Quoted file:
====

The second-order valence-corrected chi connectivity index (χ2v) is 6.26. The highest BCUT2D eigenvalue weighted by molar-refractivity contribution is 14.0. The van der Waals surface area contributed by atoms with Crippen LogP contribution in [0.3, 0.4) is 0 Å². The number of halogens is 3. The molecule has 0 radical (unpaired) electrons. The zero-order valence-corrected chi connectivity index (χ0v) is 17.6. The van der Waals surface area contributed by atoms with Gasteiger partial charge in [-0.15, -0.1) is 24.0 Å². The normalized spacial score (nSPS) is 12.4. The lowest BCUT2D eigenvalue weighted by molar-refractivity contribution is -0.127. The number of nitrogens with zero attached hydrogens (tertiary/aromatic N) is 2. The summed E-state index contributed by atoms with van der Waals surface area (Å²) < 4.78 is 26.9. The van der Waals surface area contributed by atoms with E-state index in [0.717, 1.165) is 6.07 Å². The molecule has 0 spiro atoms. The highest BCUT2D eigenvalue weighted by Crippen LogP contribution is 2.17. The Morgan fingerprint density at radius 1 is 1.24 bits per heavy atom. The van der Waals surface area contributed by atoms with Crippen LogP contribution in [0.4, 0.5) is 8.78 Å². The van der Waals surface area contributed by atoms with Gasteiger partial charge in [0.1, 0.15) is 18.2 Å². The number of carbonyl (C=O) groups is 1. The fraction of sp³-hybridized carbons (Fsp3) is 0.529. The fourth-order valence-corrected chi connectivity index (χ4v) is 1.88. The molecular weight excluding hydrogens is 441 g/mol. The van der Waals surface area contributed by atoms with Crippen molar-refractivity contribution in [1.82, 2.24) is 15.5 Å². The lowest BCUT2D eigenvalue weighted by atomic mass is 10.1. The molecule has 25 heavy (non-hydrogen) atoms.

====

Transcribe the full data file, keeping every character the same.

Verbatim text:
The second-order valence-corrected chi connectivity index (χ2v) is 6.26. The highest BCUT2D eigenvalue weighted by molar-refractivity contribution is 14.0. The van der Waals surface area contributed by atoms with Crippen LogP contribution in [0.3, 0.4) is 0 Å². The number of halogens is 3. The molecule has 0 radical (unpaired) electrons. The zero-order valence-corrected chi connectivity index (χ0v) is 17.6. The van der Waals surface area contributed by atoms with Gasteiger partial charge in [-0.15, -0.1) is 24.0 Å². The normalized spacial score (nSPS) is 12.4. The lowest BCUT2D eigenvalue weighted by molar-refractivity contribution is -0.127. The number of nitrogens with zero attached hydrogens (tertiary/aromatic N) is 2. The summed E-state index contributed by atoms with van der Waals surface area (Å²) < 4.78 is 26.9. The van der Waals surface area contributed by atoms with E-state index in [0.717, 1.165) is 6.07 Å². The molecule has 0 spiro atoms. The highest BCUT2D eigenvalue weighted by Crippen LogP contribution is 2.17. The Morgan fingerprint density at radius 1 is 1.24 bits per heavy atom. The van der Waals surface area contributed by atoms with Crippen LogP contribution in [0.4, 0.5) is 8.78 Å². The van der Waals surface area contributed by atoms with Gasteiger partial charge in [0.1, 0.15) is 18.2 Å². The number of carbonyl (C=O) groups is 1. The fraction of sp³-hybridized carbons (Fsp3) is 0.529. The fourth-order valence-corrected chi connectivity index (χ4v) is 1.88. The molecular weight excluding hydrogens is 441 g/mol. The van der Waals surface area contributed by atoms with Crippen molar-refractivity contribution in [1.82, 2.24) is 15.5 Å². The lowest BCUT2D eigenvalue weighted by atomic mass is 10.1. The molecule has 25 heavy (non-hydrogen) atoms.